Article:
En­tre­pren­eur­i­al Al­tern­at­ives to Col­lege. The non­profit or­gan­iz­a­tion En­sti­tute of­fers two-year ap­pren­tice­ships to young tech en­tre­pren­eurs who seek an al­tern­at­ive to high­er edu­ca­tion. Says Kane Sar­han, a cofounder: “We get hun­dreds and hun­dreds of ap­plic­a­tions say­ing, ‘You know, col­lege isn’t work­ing for me. I can’t af­ford it. It’s not the right pro­gram for me. This is what I’ve been look­ing for.’ ” En­sti­tute is ap­peal­ing to more young people who have an in­creas­ing num­ber of op­tions to a four-year de­gree. PBS News­hour

Mem­ph­is Area’s Growth Tied to Tech, Great­er Minor­ity In­volve­ment. In a con­tinu­ing series about Mem­ph­is-Boon County’s re­gion­al eco­nom­ic de­vel­op­ment plan, Ten­ness­ee pub­lic-policy con­sult­ant John Lawrence ad­voc­ates for great­er to in­vest in in­nov­a­tion. Among the top 20 largest U.S. cit­ies with a pop­u­la­tion that is 70 per­cent people of col­or, minor­ity busi­ness is about 1 per­cent of rev­en­ue. The re­gion is 59th in spend­ing on aca­dem­ic re­search and 57th in pat­ent ap­plic­a­tions. Smart City Mem­ph­is

Up Close and Per­son­al: White House Chef Cristeta Comer­ford. The gov­ern­ment has been closed, but the White House’s skel­et­on kit­chen crew of 15 keeps on cook­ing, led by Cristeta Comer­ford. A Filipino, she im­mig­rated to the U.S., work­ing in some Chica­go area hotel res­taur­ants and more tony D.C.-area spots be­fore join­ing the White House in 1995. Ten years later, she was named White House ex­ec­ut­ive chef. The Braiser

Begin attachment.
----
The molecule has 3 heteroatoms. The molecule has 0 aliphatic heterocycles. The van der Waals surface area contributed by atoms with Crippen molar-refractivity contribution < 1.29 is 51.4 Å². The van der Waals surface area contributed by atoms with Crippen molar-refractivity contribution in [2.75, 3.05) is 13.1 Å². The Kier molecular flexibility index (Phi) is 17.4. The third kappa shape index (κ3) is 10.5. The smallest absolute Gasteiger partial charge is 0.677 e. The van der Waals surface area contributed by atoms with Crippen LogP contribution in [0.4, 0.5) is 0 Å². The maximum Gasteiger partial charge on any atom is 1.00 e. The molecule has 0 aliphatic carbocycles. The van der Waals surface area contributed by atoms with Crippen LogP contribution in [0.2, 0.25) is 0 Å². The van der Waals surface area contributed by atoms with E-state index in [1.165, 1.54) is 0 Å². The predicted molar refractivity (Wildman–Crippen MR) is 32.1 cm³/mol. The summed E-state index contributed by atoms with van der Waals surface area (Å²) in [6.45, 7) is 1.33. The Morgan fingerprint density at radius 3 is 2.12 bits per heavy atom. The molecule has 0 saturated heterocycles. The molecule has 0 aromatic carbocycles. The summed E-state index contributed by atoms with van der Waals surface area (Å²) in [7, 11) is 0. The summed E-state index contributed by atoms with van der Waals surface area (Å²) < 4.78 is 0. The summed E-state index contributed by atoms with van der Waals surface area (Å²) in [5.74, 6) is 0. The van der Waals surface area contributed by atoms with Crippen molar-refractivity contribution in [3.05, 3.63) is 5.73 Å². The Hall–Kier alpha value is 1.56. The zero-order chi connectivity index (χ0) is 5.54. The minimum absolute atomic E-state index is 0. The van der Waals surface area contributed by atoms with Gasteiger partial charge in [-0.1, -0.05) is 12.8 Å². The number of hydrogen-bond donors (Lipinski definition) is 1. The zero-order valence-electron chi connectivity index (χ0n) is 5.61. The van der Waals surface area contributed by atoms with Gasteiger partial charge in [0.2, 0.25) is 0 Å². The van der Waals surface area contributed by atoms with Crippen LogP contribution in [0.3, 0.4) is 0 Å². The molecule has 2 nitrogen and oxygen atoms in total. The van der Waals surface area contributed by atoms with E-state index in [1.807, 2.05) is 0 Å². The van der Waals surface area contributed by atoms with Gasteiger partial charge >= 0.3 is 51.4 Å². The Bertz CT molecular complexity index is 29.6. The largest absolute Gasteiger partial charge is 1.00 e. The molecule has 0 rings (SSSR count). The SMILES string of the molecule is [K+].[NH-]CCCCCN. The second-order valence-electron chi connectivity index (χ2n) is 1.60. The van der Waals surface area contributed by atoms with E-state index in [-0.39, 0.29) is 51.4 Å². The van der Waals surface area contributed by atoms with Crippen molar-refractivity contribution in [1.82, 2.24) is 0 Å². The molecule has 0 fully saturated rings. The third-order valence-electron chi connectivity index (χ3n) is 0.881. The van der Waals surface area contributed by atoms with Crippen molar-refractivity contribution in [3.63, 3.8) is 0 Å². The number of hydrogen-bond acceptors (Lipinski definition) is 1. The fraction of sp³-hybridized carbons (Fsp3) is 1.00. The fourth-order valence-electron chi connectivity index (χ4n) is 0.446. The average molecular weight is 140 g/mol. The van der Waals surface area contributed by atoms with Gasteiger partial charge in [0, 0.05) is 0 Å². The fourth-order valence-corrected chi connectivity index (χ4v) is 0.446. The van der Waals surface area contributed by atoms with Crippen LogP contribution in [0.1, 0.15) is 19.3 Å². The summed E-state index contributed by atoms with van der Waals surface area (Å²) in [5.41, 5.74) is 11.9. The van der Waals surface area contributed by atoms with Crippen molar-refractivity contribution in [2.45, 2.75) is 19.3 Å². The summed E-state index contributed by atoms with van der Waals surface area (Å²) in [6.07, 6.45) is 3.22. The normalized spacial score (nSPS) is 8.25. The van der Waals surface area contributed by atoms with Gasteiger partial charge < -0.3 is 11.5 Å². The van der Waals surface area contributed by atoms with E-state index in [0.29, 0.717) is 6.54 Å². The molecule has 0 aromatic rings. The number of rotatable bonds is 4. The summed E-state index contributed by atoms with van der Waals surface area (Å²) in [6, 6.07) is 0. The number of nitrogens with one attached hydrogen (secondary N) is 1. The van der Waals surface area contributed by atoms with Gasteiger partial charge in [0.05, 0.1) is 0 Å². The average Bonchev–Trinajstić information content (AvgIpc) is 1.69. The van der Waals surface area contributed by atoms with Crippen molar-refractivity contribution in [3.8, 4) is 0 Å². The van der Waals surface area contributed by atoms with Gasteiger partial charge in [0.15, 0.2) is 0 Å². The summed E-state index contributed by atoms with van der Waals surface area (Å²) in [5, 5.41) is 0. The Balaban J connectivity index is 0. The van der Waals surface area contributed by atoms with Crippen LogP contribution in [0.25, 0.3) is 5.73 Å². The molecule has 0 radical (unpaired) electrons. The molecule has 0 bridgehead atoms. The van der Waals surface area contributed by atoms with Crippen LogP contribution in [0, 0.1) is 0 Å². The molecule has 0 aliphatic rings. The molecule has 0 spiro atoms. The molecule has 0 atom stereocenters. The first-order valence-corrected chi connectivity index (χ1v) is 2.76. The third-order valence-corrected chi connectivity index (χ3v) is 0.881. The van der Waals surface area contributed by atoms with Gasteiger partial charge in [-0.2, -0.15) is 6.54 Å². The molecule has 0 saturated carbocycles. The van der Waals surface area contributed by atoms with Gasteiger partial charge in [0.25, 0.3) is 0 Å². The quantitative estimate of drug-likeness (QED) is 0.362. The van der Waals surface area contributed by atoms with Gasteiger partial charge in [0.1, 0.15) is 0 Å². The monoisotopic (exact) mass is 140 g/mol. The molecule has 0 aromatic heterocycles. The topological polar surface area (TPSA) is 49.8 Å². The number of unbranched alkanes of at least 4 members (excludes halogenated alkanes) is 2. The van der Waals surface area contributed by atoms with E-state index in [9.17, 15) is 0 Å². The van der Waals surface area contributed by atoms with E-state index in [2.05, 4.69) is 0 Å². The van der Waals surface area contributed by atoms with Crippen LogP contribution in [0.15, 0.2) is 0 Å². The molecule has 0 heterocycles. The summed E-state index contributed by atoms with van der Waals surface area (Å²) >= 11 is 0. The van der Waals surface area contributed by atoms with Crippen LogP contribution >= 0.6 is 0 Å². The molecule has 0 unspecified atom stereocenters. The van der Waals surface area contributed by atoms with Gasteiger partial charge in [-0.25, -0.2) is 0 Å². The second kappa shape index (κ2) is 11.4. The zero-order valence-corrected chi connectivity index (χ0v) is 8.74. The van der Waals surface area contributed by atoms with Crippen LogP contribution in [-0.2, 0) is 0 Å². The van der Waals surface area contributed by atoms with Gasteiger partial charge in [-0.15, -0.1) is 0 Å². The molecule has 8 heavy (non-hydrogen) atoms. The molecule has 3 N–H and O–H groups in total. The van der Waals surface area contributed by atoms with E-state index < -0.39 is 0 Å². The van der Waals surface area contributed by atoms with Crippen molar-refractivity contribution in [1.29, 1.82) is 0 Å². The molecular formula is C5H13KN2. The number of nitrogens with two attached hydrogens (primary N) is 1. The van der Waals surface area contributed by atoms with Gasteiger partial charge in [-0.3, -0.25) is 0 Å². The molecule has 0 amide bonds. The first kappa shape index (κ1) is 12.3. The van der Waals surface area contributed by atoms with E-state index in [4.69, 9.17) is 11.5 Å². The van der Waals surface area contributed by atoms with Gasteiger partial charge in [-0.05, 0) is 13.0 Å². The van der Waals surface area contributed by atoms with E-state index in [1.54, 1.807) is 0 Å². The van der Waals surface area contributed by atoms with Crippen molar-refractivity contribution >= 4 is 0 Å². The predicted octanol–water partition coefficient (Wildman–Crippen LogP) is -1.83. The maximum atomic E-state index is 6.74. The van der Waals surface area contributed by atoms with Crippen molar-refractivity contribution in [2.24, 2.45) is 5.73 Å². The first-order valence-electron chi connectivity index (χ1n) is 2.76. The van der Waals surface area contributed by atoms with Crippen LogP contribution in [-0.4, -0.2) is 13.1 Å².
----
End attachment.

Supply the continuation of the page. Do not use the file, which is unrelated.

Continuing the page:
Com­ing to Your URL Soon: .ca­reer. A new In­ter­net do­main — .ca­reer — will be­come an ex­ten­sion next year. Like .job, which has nearly 45,00 ex­ten­sions, .ca­reer will be ad­min­istered by Em­ploy Me­dia in a part­ner­ship with the So­ci­ety for Hu­man Re­source Man­age­ment. The Fordyce Let­ter

The Long-Term Im­pact in the Rise in Part-Time Em­ploy­ment Hurts Mil­len­ni­als. The re­ces­sion hit the 20- to 24-year-old co­hort par­tic­u­larly hard, with nearly a third of those em­ployed hav­ing a part-time job. Ac­cord­ing to the Bur­eau of Labor Stat­ist­ic’s Au­gust re­port, 17 per­cent, or 7.6 mil­lion, are in that co­hort. With the re­ces­sion end­ing, the im­pact may have lifelong im­pact. Heidi Shi­er­holz of the Eco­nom­ic Policy In­sti­tute, says, “If you have one or two dec­ades of low earn­ings, you’re nev­er go­ing to get that back.” Hand­cuffed in pay­ing back stu­dent loans, buy­ing cars or homes, sav­ing fore re­tire­ment, many Mil­len­ni­als also have little ac­cess to early-ca­reer train­ing, and hence a tough­er time to move up the ca­reer ranks. Huff­ing­ton Post

How a Lat­ina Con­tract­or Over­came Race, Gender Bi­as. Rosa Mar­tinez, a rare long­time fe­male laborer in the as­bes­tos-re­mov­al busi­ness, lost her job in the Port­land, Ore., area in 2002. She and her hus­band emp­tied their sav­ings and sold their vehicles to start PMG En­vir­on­ment­al Ser­vices. Now two dec­ades in­to her en­ter­prise, PMG em­ploys 18 full time, 98 per­cent of whom are His­pan­ic. Con­trary to in­dustry norm, her su­per­visors are His­pan­ic. Port­land Busi­ness Journ­al